Camphor Tree. Cousin of cinnamon and laurel, you are a sacred tree in the Far East. Your hardwood makes the most precious trunks, protecting their content against all sort of pests. Your white crystallized blood, called camphor, was once upon a time a very precious substance. Without you, battlefields would have been covered with smoke, billiard would not be born, and insects and pests would keep feeding on winter clothes. You are also a spice to flavor the tharid lamb stew and some Indian desserts. But what I like the most in you, dear camphor tree, is the fragrance of your flowers in the warming Spring nights of East China, just like now.
Cinnamomum camphora or camphor laurel is a large evergreen tree native of China, Taiwan, Japan and North Vietnam. The tree can reach up to 30 meters and incredible longevity. Kamou no Ohkusu is the name of the oldest camphor tree in Japan, probably in the world too, estimated to have been planted in year 100AD, nearly 2000 years ago. This sacred tree has a circumference of 22 meters! The leaves, the bark, the flowers and the fruits – similar to small black berries – are all very fragrant and used in some culinary and medicinal preparations.
The leaves, the bark, the flowers and the fruits – similar to small black berries – are all very fragrant and used in some culinary and many medicinal preparations such as balms and ointments. Trees need to be fifty years old or more to exude the crystallized white camphor from their bark. Today, camphor is usually extracted by steam distillation of the leaves, allowing a recurring harvest without damaging the tree. The distillation of the bark or leaves must be done carefully in different steps. The first fraction to be distilled is white camphor which is the only safe one. After a certain boiling time, yellow and brown camphor oil will be extracted with their share of the toxic compound called safrole. White camphor is the safest of the three but still needs to be used with caution when applied on the skin or ingested. Concentrations of 3% to 11% are recommended. Camphor oil is an excellent antiseptic, disinfectant, insecticide and germicide. Used as an ointment, the oil can cure skin diseases, acne, and give relief to rheumatism, arthritis, and gout. The famous Tiger Balm is composed essentially of camphor and menthol oils and praised for its anesthetic and analgesic properties; in other words, to cool and soothe pains.
In perfumery, the camphor note is sometimes used as a modifier and very seldom at the center of a composition. This week, I chose some fragrances where camphor is easily noticeable:
L’Esprit du Tigre by HEELEY. This fragrance recalls very well the delicate scent of camphor tree flowers, which I like so much. This perfume was inspired by the Tiger Balm and James Heeley‘s travels in the Far East. It was perhaps daring to use the menthol-camphorated scent of the balm in a fragrance, but this is what niche houses are for. Fresh notes of mint, spicy cardamom, pepper, clove and cinnamon decorate the juice in a very subtle manner. The dry-down reveals a groundy vetiver. L’Esprit du Tigre is not for everyone for sure, but I can tell you that no other perfume in the world can be as close to re-create this wonderful scent of blooming camphor trees. This fragrance is in my top 10 list for sure.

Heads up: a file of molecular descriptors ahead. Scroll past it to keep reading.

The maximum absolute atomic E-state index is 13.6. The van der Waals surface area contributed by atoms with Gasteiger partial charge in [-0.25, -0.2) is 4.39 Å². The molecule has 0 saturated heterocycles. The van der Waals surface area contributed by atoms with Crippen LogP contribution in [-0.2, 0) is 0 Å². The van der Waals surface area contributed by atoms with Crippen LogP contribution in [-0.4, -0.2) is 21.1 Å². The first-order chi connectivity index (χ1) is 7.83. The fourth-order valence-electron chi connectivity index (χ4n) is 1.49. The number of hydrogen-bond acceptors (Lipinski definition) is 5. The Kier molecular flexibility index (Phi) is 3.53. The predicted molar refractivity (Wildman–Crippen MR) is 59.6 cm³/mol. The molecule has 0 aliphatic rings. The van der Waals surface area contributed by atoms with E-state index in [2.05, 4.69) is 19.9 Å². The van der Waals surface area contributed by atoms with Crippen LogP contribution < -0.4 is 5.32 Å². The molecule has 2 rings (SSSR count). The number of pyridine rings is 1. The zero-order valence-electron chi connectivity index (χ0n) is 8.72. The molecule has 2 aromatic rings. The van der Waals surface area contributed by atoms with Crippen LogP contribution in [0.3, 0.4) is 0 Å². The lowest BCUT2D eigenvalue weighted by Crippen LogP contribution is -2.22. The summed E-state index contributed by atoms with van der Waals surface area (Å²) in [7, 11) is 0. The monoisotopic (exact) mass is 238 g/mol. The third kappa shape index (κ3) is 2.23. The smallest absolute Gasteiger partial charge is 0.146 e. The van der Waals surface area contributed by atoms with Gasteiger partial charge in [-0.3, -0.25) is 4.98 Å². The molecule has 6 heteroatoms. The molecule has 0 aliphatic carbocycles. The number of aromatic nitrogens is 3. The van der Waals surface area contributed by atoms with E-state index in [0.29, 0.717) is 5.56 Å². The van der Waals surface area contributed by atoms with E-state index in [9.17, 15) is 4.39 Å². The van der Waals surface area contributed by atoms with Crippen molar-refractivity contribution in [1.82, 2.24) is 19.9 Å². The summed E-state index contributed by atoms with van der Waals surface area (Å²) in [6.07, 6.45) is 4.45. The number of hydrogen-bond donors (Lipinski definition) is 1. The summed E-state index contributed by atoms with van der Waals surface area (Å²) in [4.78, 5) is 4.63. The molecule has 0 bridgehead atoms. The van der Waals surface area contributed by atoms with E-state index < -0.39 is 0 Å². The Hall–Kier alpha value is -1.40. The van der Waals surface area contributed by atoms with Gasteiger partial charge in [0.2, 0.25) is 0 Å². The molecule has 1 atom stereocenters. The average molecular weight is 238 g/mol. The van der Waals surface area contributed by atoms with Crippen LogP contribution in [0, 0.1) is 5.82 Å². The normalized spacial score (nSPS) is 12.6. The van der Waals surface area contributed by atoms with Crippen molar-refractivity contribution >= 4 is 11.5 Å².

Saltus by Liquides Imaginaires is another polarized fragrance like most of the creations of this French alternative house founded by Philippe Di Méo. Saltus is one component of a trilogy of woody fragrances called Les Eaux Arborantes. Saltus embodies the bark and the sap of trees. Top notes are cedar leaves, camphor, and eucalyptus. Heart notes are very usual with storax resin and ethyl laitone which basically smells like milk. The heart represents the sap of the tree. Base notes are more conventional with patchouli, frankincense, tonka bean, and sandalwood. No Liquides Imaginaires without animalic notes, which is here given by castoreum. The nose behind this juice is the Malaysia-born Shyamala Maisondieu, also creator of a few original perfumes for ELDO. Shyamala certainly used her childhood inspiration for concocting this powerful and unusual woody fragrance. Well done!
Hinoki from Comme des Garçons. This fragrance is a special edition commissioned in honor of the trendy magazine Monocle which also sells it on their website. I already made a post last year about hinoki, the sacred tree of Japan. This time it is Antoine Maisondieu, the husband of Shyamala, who used camphor to support the powerful and earthy-woody note of hinoki. This juice is almost a pure woody composition with lots of conifer essences and a solid base of oakmoss and vetiver. The result is surprisingly very light and very wearable, especially for men, but I know some of you ladies who love woodsy aerial accords, like found in this fragrance.
I wish that some other daring perfumers could use this note more often, as it pleases and comforts my nose and soul. Perhaps, having spent half of my life in Asia has influenced my taste, who knows?
I wish you a wonderfully fragrant week. Cheers!